Stand Up and Be Counted!
"I'm lucky to be alive," said Bill Thornton as he very slowly sat down on the edge of a sofa.
At age 69, Bill qualifies as a senior citizen but in this era 69 is not really considered ancient. Yet Bill talks, moves and gestures like one would expect of a person decades older.
Up until seven years ago, he wasn't like this at all. He loved being active, especially outdoors. A retired steamfitter, he and his wife enjoyed their modest home on the western shore of Pasquiset Pond in Charlestown. They moved there 18 years ago from Pawtucket. Their property is heavily forested, picturesque-and infested.
A tiny deer tick latched onto Bill's body one day in 1999 and his life has never been the same-and, he fears, it will not get any better.
That deer tick, which he never saw, infected Bill with a parasite called Babesia microti. The parasite got into his red blood cells but it was a long time before he or any of his doctors found out about it.
"My hair hurt," is how today he explained his first symptom. He also felt feverish and ached from top to bottom. His wife took him to South County Hospital where he was admitted for 11 days, undergoing tests. His temperature hit a near-fatal 106, he says.
"It took a long time to determine what I really had," he said noting that at the time there were only two cases of bebesiosis in the state and his was one.
At home he vomited, had high fever and lost all appetite. His memory went and now, seven years later, some of it is still lost.
One thing he remembers vividly is that he had to learn to walk all over again. Before the tick struck he enjoyed walking around the pond, cutting down trees and making firewood for his fireplace-stove.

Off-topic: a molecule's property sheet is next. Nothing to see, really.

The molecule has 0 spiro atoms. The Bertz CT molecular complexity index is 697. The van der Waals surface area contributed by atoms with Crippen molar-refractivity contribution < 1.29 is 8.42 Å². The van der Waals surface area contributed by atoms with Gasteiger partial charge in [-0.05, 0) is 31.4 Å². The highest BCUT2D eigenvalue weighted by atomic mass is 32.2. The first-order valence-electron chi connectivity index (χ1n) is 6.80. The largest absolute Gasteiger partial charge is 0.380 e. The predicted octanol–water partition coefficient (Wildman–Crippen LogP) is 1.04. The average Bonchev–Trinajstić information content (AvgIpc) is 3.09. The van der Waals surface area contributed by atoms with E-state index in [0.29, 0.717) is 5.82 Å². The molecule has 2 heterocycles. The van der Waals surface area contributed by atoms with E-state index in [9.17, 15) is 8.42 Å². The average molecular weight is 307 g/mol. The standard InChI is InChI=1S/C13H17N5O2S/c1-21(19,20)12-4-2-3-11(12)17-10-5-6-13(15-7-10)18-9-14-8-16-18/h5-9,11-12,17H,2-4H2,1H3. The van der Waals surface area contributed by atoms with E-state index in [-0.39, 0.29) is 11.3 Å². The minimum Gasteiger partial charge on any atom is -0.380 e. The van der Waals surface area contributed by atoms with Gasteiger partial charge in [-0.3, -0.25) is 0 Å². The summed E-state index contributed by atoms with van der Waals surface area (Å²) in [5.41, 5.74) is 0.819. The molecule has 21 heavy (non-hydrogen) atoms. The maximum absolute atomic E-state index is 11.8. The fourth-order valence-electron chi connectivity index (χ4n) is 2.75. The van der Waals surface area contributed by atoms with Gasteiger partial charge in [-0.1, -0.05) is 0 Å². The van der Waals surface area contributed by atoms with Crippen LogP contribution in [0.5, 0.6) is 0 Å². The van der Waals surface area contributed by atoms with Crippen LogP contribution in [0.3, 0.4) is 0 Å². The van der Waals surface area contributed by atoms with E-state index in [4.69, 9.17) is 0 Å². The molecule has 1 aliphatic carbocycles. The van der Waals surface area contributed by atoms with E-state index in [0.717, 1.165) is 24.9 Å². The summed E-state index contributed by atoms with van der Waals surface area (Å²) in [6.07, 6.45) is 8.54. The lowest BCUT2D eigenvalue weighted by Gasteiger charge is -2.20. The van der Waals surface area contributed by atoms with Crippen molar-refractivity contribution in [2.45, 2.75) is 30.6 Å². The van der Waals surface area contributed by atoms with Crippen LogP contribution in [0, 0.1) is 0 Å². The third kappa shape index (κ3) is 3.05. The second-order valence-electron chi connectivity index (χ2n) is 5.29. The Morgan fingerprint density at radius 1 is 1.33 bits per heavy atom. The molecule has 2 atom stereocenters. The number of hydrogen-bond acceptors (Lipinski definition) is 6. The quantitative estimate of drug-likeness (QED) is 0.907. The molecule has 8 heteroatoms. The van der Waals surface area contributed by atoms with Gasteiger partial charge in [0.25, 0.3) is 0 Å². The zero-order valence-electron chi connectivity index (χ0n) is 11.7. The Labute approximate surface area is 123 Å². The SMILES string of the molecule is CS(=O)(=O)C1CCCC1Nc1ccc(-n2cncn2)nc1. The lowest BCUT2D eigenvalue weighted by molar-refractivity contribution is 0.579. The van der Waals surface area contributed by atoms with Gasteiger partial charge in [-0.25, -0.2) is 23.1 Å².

"I can't do anything now," he says. About the only thing is does do is force himself to take a walk from his door to a certain tree down his driveway. "I have to work myself up to do it," he said adding that he has to take a 3 to 4-hour nap each day because he constantly feels so tired.
It's been seven years and Bill is still debilitated. As for the future the outlook is not encouraging. "They just say they have done all they can do."
To make matters worse, his wife also contracted babesiosis about four months ago. Chills and fever hit and she was taken into the hospital right away. Since she caught the disease right away, medicines have helped her recover and avoid the long-term issues Bill deals with everyday.
"There are all kinds of symptoms," said Bill, adding that from what he has heard, every case is different.
As to his own case, "There's a lot of it I don't remember," he said. But there is one thing he does remember vividly. "I was so sick, I asked God to take me."
Written By Rudi Hempe
- Bob Butler "My memory was so bad, my wife had me tested at Rhode Island Hospital for early Alzheimer's," he says. The testing was negative but he started wondering "was I just getting goofy or what?"
- Harvey C. Perry II He was so miserable he told his doctors he would not take any more medicines orally. "I said I didn't care if I died. I hit a wall."
- Buck Benoist "He always checked himself and wore white socks," in order to spot any ticks. "I checked him too," she adds. "He would go out in the yard and get tired from nothing,"
- Rudi Hempe "I stood there in the corridor holding my magnetic employee card and suddenly I didn't know where I was."
- Bill Thornton "I was so sick, I asked God to take me."
- Kate Moran Her knee swelled up, she had some memory problems, "I just wasn't myself."
- Brian Follett "One night I realized I could not see my dinner on a plate so well. It was like hitting a brick wall. It all came very fast, like a storm."